Northumbria University undertook a realistic evaluation of the project which showed that families valued the visits as a form of respite for themselves from their constant carer duties and felt that a very special, emotional bond quickly developed between the volunteer and the person they were visiting.
Due to the fact that we have volunteer visitors, we are also able to deliver an awful lot of Namaste Care hours into the community, making it a very cost effective service.
Can it benefit people with conditions other than dementia?
I recently delivered a day’s Namaste Care training to our North East Hospice Collaborative, and the participants identified for themselves how relevant the approach would be to anyone approaching the end of their life with any condition. It’s a very loving, kind and compassionate way of spending time with a person and ‘honouring the spirit within’ even if that person is struggling to express themselves.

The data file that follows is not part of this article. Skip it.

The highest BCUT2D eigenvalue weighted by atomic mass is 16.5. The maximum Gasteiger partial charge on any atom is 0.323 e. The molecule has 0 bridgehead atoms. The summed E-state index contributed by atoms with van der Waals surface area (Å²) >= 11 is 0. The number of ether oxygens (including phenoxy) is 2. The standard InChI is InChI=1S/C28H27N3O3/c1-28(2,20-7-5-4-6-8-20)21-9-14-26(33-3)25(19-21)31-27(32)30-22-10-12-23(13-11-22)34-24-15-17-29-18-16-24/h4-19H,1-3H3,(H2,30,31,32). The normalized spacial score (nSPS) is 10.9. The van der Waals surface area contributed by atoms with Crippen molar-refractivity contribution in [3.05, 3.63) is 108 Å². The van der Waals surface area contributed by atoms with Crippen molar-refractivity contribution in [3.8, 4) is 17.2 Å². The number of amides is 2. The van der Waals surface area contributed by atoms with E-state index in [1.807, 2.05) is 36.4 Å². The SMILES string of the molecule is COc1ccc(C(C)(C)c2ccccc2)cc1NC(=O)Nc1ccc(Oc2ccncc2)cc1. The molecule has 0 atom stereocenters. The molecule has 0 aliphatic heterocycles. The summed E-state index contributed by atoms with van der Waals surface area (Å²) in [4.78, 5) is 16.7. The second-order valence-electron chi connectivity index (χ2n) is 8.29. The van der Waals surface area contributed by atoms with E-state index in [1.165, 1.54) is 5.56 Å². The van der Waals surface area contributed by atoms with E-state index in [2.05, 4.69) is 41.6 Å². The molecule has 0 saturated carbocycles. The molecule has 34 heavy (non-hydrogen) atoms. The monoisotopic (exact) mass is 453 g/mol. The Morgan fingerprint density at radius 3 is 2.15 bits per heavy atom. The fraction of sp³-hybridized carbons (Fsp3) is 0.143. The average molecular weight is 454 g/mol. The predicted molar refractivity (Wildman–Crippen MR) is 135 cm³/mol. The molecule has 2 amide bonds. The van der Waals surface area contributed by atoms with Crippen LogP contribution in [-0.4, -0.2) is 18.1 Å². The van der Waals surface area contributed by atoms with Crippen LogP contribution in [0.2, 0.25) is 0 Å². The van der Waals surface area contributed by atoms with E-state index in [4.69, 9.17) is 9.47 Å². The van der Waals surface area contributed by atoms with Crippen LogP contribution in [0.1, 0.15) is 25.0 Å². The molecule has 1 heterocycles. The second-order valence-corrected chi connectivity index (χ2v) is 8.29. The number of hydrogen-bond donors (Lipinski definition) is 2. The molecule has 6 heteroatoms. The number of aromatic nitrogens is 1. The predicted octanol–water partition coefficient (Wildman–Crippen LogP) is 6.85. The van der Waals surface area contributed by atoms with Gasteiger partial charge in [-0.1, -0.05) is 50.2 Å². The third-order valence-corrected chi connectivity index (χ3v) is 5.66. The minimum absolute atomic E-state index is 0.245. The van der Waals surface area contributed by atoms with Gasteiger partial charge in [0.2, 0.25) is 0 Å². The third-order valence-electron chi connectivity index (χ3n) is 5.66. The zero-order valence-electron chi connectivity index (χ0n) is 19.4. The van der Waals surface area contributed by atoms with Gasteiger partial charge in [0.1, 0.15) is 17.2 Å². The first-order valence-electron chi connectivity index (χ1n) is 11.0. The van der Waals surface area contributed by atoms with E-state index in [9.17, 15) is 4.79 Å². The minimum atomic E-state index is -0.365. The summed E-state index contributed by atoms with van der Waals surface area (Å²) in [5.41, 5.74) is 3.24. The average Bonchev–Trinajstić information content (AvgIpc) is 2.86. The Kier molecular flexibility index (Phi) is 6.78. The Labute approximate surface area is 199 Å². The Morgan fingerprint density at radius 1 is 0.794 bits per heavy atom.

We deliver Namaste Care in our local acute hospital on Saturday mornings, and we are often asked by staff to spend time with patients who do not necessarily have dementia, but who are approaching the end of their life, especially if they have had few visitors.
How widely used is it?
Namaste Care is still predominantly used in care homes in the UK, but the principles have proved for us to be entirely transferable into a variety of care settings.
St Joseph’s Hospice in London were the first to develop a community-based project, and we followed their lead. The approach would lend itself well to befriender services, using community venues or day services. We have developed a ‘Potting Shed’ Men’s Group using the sensory approach of Namaste Care and we are also in the very early stages of discussing how it could be introduced into prisons for prisoners requiring palliative care.
What are the challenges to delivering Namaste care?